Dubai: High information and communications technology (ICT) adoption, a powerful financial system that can support SMEs and strong policy stability makes the UAE top among countries that are making fast recovery from the impact of the COVID-19 pandemic, according to the World Economic Forum.
The WEF’s ‘The Global Competitiveness Report Special Edition 2020: How Countries are Performing on the Road to Recovery’ finds that the UAE is one of the countries that is relatively more resilient to the economic impact of the COVID-19 pandemic.
This year’s report is a special edition, where the forum has suspended its Global Competitiveness Index rankings due to extraordinary response measures taken by governments following the global pandemic outbreak and economic recession.
The WEF said the 2021 edition will see a return to benchmarking, providing a refreshed framework to guide future economic growth.
Road to recovery
This special edition examines how the recovery from the COVID-19 crisis can build productive, sustainable and inclusive economic systems.
This Report makes clear the priorities for making economies more productive, sustainable and inclusive as we emerge from the crisis. The stakes for transforming our economic systems simply could not be higher.
The report notes that countries with advanced digital economies, strong social safety nets and robust healthcare systems have managed the impact of the pandemic more effectively.
In the WEF’s global ranking of information and communications technology (ICT) adoption, the UAE has been ranked second in the world with a score of 92.3 after South Korea, ahead of the rest of the world. In the digital legal framework ranking too, the UAE is the fourth in the world with a score of 72.5.
Special edition of the WEF’s Global Competitiveness Report measures which countries are best prepared for recovery and future economic transformation.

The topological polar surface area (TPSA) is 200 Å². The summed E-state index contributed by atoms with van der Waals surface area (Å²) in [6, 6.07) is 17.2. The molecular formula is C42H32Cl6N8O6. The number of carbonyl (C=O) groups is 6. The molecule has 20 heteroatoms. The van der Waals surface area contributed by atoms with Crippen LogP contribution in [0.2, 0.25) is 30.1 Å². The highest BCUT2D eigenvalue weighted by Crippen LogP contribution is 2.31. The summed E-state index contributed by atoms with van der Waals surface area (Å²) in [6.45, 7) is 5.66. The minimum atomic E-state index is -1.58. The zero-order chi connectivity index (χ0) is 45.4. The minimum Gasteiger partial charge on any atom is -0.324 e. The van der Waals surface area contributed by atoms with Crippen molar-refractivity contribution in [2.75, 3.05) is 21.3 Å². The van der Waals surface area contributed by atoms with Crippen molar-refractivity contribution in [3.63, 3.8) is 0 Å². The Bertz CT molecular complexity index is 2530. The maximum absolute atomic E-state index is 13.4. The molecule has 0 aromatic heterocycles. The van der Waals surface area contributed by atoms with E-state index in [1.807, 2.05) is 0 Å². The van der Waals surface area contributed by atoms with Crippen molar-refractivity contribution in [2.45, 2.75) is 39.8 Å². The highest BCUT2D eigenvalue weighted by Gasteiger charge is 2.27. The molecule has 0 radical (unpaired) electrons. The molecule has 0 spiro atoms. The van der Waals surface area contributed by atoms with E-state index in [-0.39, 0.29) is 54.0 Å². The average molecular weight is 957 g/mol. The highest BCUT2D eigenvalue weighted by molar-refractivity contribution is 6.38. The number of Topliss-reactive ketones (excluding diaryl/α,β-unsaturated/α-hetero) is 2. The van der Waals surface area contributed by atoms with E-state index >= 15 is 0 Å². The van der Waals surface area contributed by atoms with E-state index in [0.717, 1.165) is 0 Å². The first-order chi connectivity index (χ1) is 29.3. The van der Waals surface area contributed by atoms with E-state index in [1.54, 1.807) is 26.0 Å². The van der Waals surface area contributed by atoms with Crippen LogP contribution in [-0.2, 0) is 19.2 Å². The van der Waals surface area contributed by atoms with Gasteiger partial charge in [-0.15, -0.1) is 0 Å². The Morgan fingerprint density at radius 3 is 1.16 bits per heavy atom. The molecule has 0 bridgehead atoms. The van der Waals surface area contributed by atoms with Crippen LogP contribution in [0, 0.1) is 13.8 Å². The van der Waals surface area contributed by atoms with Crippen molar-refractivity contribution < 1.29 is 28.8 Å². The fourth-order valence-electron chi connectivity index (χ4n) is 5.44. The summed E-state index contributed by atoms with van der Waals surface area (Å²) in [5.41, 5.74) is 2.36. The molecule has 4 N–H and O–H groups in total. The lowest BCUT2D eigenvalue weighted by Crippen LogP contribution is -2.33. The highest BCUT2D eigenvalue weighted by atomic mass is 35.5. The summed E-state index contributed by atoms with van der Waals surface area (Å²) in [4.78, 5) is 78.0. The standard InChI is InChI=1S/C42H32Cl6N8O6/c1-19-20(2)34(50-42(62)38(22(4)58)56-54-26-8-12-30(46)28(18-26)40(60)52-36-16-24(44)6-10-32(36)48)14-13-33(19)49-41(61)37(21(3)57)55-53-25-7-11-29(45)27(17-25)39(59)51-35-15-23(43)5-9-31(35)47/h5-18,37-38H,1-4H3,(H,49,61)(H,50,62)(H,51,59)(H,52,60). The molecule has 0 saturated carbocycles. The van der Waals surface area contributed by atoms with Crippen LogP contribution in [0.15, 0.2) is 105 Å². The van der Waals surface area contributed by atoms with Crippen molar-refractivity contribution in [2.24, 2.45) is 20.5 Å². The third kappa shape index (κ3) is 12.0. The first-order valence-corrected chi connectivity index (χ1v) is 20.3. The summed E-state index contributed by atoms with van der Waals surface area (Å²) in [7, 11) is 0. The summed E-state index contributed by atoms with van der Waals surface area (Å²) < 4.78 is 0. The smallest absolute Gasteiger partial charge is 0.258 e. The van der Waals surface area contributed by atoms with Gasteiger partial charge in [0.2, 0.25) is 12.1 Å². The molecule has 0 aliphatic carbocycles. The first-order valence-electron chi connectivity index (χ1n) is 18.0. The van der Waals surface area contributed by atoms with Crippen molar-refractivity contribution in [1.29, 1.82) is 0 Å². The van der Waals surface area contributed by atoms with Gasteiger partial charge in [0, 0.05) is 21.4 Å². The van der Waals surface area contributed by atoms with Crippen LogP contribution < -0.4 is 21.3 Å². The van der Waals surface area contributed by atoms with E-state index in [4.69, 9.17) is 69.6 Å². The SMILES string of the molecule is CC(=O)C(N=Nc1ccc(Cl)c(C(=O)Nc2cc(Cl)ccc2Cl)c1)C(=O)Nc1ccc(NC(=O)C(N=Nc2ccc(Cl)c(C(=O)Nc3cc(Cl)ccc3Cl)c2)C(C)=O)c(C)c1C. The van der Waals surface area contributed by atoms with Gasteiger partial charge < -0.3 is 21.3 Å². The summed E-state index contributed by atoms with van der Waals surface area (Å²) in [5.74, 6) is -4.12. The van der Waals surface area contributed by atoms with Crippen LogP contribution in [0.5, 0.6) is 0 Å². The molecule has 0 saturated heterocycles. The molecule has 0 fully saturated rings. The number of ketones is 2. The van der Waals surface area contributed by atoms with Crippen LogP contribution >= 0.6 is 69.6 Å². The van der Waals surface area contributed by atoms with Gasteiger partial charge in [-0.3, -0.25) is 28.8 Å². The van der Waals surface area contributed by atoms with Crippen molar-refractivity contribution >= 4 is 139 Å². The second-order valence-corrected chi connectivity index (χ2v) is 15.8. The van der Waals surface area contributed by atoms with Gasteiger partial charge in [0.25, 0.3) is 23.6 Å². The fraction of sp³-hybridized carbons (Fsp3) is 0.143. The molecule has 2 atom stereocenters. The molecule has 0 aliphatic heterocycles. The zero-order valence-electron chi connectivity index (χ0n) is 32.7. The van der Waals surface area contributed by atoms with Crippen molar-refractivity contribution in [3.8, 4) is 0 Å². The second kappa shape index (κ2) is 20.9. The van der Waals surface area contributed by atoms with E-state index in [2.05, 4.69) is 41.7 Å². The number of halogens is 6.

“The World Economic Forum has long encouraged policymakers to broaden their focus beyond short-term growth to long-term prosperity. This Report makes clear the priorities for making economies more productive, sustainable and inclusive as we emerge from the crisis. The stakes for transforming our economic systems simply could not be higher,” said Klaus Schwab, Founder and Executive Chairman of the World Economic Forum.
UAE scores high in resilience
The report notes that countries with advanced digital economies and digital skills have been more successful at keeping their economies running while their citizens worked from home.
Countries with robust economic safety nets, such as Denmark, Finland, Norway, Austria, Luxembourg and Switzerland, were well placed to support those who could not work. Similarly, countries with strong financial systems such as Finland, the United States, the UAE and Singapore, could more easily provide credit to SMEs to prevent insolvency.
Countries that could successfully plan and integrate health, fiscal and social policies have been relatively more successful in mitigating the effects of the crisis, including Singapore, Switzerland, Luxembourg, Austria and the UAE.
Changes in business sentiment
In advanced economies, business leaders saw increased market concentration, a marked decline in competition for services, reduced collaboration between companies and fewer available skilled workers in the employment market as the shift to digitally enabled work accelerated. On the positive side, leaders saw greater government response to change, improved collaboration within companies and increased availability of venture capital.
In emerging markets and developing economies, business leaders noted an increase in business costs related to crime and violence, a reduction in judicial independence, a further reduction in competition and growing market dominance, and stagnating trust in politicians.
“During this time of profound uncertainty, the health crisis and economic downturn have forced a fundamental rethink of growth and its relationship to outcomes for people and planet. Policy-makers have a remarkable opportunity to seize this moment and shape new economic systems that are highly productive while growing shared prosperity and environmental sustainability,” said Saadia Zahidi, Managing Director, World Economic Forum.